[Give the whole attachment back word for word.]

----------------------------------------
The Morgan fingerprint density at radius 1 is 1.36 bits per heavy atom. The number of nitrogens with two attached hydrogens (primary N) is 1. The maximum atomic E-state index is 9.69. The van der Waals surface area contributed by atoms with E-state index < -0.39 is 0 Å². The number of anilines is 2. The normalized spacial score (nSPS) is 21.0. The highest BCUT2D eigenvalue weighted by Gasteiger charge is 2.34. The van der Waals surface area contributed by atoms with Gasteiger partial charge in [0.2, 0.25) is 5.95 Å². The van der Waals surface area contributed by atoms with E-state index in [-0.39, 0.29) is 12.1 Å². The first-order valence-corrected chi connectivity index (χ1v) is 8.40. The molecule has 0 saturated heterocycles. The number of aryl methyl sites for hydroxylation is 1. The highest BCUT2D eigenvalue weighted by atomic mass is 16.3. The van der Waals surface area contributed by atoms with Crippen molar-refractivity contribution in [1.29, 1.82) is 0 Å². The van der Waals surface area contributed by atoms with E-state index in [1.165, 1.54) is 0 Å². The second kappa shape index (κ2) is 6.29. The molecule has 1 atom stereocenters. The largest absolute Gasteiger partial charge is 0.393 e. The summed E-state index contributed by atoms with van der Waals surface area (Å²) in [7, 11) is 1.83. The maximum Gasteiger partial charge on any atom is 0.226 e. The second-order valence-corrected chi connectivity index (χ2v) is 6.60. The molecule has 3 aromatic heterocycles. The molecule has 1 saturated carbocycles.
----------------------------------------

The Morgan fingerprint density at radius 1 is 1.36 bits per heavy atom. The number of nitrogens with two attached hydrogens (primary N) is 1. The maximum atomic E-state index is 9.69. The van der Waals surface area contributed by atoms with E-state index < -0.39 is 0 Å². The number of anilines is 2. The normalized spacial score (nSPS) is 21.0. The highest BCUT2D eigenvalue weighted by Gasteiger charge is 2.34. The van der Waals surface area contributed by atoms with Gasteiger partial charge in [0.2, 0.25) is 5.95 Å². The van der Waals surface area contributed by atoms with E-state index in [-0.39, 0.29) is 12.1 Å². The first-order valence-corrected chi connectivity index (χ1v) is 8.40. The molecule has 0 saturated heterocycles. The number of aryl methyl sites for hydroxylation is 1. The highest BCUT2D eigenvalue weighted by atomic mass is 16.3. The van der Waals surface area contributed by atoms with Crippen molar-refractivity contribution in [1.29, 1.82) is 0 Å². The van der Waals surface area contributed by atoms with E-state index in [1.165, 1.54) is 0 Å². The second kappa shape index (κ2) is 6.29. The molecule has 1 atom stereocenters. The largest absolute Gasteiger partial charge is 0.393 e. The summed E-state index contributed by atoms with van der Waals surface area (Å²) in [7, 11) is 1.83. The maximum Gasteiger partial charge on any atom is 0.226 e. The second-order valence-corrected chi connectivity index (χ2v) is 6.60. The molecule has 3 aromatic heterocycles. The molecule has 1 saturated carbocycles.